The paper by Dr Ion et al (Ref 8) postulated an evolution in which advanced or new reprocessing technologies will be commercialised in the 2015-2050 period. Existing aqueous reprocessing technology, the 50-year old PUREX process, will remain as the base technology but will be constantly improved to achieve lower activity levels, less waste and cost reductions. Several programmes are being undertaken which are not only innovative and technically impressive but also confront us with many new acronyms, including SPIN, PURETEX, ACTINEX, DIAMEX and SESAME (Ref 8).
New flow sheets based on non-aqueous reprocessing methods could be introduced after 2015, the paper suggests. These processes tend to be shorter and simpler and also offer safety advantages. The methods considered are molten salt, fluoride volatility and, although it does not involve reprocessing, DUPIC (direct use of PWR fuel in CANDUs). The general trend, be it with conventional or with new technologies, is toward reduced costs and improved safety.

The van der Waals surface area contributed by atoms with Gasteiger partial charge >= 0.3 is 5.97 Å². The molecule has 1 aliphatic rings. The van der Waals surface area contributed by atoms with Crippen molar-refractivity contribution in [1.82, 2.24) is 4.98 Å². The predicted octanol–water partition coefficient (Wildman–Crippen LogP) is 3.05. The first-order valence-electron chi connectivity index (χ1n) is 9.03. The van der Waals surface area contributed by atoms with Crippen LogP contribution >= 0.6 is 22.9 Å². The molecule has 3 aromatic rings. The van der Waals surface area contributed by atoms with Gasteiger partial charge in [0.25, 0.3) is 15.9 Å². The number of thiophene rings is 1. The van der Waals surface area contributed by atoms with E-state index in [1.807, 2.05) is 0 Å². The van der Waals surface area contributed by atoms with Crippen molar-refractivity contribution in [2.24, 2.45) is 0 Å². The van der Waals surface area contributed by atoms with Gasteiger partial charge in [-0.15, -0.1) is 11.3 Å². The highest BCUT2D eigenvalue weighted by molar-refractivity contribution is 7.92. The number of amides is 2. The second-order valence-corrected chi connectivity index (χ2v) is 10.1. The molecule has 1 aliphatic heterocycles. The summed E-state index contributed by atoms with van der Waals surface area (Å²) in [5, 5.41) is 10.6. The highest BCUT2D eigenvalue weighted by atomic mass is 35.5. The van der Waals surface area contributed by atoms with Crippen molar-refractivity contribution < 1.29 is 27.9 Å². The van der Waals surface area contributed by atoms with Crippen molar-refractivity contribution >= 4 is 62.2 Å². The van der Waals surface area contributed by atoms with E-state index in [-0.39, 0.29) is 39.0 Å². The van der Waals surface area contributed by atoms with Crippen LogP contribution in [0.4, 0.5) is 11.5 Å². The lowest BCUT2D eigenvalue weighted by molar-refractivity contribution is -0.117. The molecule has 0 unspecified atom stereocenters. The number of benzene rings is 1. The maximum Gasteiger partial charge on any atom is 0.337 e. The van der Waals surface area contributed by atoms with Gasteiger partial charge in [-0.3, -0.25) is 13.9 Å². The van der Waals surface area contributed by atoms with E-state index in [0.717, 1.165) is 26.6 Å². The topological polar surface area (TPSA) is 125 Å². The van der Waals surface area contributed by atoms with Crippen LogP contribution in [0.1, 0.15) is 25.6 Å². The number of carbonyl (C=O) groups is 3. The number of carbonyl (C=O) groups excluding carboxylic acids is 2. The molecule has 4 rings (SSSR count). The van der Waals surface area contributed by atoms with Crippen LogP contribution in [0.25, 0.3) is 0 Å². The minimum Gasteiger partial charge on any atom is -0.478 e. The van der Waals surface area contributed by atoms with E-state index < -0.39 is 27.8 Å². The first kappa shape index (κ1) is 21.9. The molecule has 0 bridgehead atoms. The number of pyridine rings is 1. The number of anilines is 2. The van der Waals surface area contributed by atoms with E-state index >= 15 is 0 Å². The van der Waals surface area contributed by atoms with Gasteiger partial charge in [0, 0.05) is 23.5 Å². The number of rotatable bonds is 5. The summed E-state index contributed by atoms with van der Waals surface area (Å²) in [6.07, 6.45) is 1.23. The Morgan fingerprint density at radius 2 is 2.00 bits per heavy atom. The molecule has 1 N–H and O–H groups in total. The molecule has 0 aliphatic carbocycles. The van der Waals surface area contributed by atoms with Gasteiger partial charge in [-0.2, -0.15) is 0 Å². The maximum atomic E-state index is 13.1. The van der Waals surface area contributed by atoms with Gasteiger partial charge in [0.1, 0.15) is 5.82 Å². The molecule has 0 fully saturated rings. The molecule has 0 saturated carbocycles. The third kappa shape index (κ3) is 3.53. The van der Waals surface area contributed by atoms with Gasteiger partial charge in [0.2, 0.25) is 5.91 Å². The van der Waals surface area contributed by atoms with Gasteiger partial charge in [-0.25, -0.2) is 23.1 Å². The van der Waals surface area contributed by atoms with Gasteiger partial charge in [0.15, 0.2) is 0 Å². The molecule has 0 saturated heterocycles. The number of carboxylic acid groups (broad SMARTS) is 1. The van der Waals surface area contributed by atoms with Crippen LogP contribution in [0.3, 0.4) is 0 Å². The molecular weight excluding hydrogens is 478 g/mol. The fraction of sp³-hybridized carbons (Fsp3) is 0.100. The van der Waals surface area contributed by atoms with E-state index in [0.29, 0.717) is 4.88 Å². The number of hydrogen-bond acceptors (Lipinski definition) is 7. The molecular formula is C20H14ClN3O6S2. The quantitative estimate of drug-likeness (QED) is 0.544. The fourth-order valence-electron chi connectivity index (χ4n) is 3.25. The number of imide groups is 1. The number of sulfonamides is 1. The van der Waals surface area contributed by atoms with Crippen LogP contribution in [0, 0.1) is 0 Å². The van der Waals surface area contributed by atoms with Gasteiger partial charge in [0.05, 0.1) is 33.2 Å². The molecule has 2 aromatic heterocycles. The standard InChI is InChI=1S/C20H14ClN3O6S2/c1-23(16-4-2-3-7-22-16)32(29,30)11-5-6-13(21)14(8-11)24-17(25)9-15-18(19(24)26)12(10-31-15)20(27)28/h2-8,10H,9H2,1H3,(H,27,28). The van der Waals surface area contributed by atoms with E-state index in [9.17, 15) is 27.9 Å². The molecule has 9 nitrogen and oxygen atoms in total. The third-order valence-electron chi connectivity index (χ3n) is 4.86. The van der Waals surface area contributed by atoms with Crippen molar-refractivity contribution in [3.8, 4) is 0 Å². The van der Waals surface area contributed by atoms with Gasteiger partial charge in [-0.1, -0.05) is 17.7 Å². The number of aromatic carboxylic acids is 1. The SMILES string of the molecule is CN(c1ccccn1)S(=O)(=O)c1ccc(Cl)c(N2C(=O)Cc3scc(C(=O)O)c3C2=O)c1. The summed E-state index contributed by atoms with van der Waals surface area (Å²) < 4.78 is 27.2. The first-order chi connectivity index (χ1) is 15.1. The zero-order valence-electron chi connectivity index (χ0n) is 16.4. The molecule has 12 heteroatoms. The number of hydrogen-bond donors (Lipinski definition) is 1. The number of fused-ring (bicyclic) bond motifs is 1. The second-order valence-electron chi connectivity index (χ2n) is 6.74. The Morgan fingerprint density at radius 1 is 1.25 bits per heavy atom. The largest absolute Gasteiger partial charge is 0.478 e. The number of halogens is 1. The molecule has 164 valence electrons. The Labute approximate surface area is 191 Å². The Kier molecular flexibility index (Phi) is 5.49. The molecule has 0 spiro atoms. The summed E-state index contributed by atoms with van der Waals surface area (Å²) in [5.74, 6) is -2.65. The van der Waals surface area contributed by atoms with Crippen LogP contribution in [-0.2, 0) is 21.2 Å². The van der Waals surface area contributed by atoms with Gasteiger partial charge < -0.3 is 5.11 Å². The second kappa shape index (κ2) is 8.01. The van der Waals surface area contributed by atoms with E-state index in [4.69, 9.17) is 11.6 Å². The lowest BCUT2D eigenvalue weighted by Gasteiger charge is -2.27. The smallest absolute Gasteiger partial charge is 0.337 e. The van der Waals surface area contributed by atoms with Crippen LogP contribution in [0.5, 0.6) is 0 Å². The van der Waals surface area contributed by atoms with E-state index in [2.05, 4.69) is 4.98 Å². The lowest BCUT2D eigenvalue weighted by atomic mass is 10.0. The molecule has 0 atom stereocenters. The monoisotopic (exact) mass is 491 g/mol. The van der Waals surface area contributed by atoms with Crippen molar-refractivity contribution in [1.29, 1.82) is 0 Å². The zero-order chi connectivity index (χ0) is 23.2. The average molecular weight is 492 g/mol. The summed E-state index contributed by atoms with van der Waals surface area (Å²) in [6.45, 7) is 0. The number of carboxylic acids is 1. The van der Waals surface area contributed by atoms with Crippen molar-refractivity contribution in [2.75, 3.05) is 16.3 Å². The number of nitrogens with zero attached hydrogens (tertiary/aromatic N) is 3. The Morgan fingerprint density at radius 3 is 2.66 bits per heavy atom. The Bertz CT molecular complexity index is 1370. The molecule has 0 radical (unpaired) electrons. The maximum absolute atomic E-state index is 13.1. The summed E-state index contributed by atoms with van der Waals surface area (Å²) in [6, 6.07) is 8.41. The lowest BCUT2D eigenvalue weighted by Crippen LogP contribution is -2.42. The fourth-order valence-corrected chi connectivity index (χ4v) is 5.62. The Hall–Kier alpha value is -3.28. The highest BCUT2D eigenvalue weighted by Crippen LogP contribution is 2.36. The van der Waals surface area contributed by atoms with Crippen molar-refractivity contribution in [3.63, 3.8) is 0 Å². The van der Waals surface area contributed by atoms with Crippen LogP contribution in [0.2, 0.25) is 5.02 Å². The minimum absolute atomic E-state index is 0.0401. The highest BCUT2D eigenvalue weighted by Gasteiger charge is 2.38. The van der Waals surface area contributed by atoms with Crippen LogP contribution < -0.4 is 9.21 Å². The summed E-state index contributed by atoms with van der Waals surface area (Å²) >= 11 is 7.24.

The costs of producing MOX fuel are also expected to become lower in the near future. Present MOX fuel fabrication costs are 4-5 times higher than for conventional uranium fuel; increased MOX fuel utilisation should lead to manufacturing costs of less than three times that of uranium fuel. Thus both reprocessing and MOX fuel fabrication will become cheaper.
Industrial fabrication of fast reactor MOX fuel is likely to be based on the proven MOX technology for LWRs. New developments may be closely linked to advanced PUREX and pyrochemical reprocessing methods, which will aim for co-extraction of plutonium and uranium with low decontamination factors. This will require new fabrication technologies, which may lead to the integration of fuel fabrication, reprocessing and waste treatment in one plant.
Several papers at the symposium dealt with partitioning and transmutation (P+T). The aim of P+T is to separate the actinides and long lived fission products and then reduce their toxicity by transmutation. This should reduce the long term hazard of reprocessing wastes. Again, we have different views in different countries: those that follow the recycle route (eg France, Japan and Russia) and expect to introduce fast reactors in the future believe P+T to be of importance; other countries, like the USA, have studied the technique and come to the conclusion that it would not produce major benefits (Ref 9).